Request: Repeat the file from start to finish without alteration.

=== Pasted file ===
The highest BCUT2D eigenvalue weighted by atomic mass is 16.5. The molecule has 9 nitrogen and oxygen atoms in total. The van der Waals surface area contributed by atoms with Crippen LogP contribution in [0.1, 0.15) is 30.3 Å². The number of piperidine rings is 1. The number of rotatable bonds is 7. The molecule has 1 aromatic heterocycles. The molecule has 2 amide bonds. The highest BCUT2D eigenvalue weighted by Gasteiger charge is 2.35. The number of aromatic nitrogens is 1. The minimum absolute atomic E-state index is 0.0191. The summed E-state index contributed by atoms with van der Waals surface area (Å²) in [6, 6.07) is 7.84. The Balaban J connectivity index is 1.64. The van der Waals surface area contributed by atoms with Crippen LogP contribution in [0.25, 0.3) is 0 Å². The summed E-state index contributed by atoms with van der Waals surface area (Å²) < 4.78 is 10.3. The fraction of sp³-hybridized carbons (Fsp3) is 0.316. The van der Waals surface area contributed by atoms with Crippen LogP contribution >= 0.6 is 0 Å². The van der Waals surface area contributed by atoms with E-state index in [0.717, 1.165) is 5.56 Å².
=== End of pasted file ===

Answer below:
The highest BCUT2D eigenvalue weighted by atomic mass is 16.5. The molecule has 9 nitrogen and oxygen atoms in total. The van der Waals surface area contributed by atoms with Crippen LogP contribution in [0.1, 0.15) is 30.3 Å². The number of piperidine rings is 1. The number of rotatable bonds is 7. The molecule has 1 aromatic heterocycles. The molecule has 2 amide bonds. The highest BCUT2D eigenvalue weighted by Gasteiger charge is 2.35. The number of aromatic nitrogens is 1. The minimum absolute atomic E-state index is 0.0191. The summed E-state index contributed by atoms with van der Waals surface area (Å²) in [6, 6.07) is 7.84. The Balaban J connectivity index is 1.64. The van der Waals surface area contributed by atoms with Crippen LogP contribution in [0.25, 0.3) is 0 Å². The summed E-state index contributed by atoms with van der Waals surface area (Å²) < 4.78 is 10.3. The fraction of sp³-hybridized carbons (Fsp3) is 0.316. The van der Waals surface area contributed by atoms with Crippen LogP contribution >= 0.6 is 0 Å². The van der Waals surface area contributed by atoms with E-state index in [0.717, 1.165) is 5.56 Å².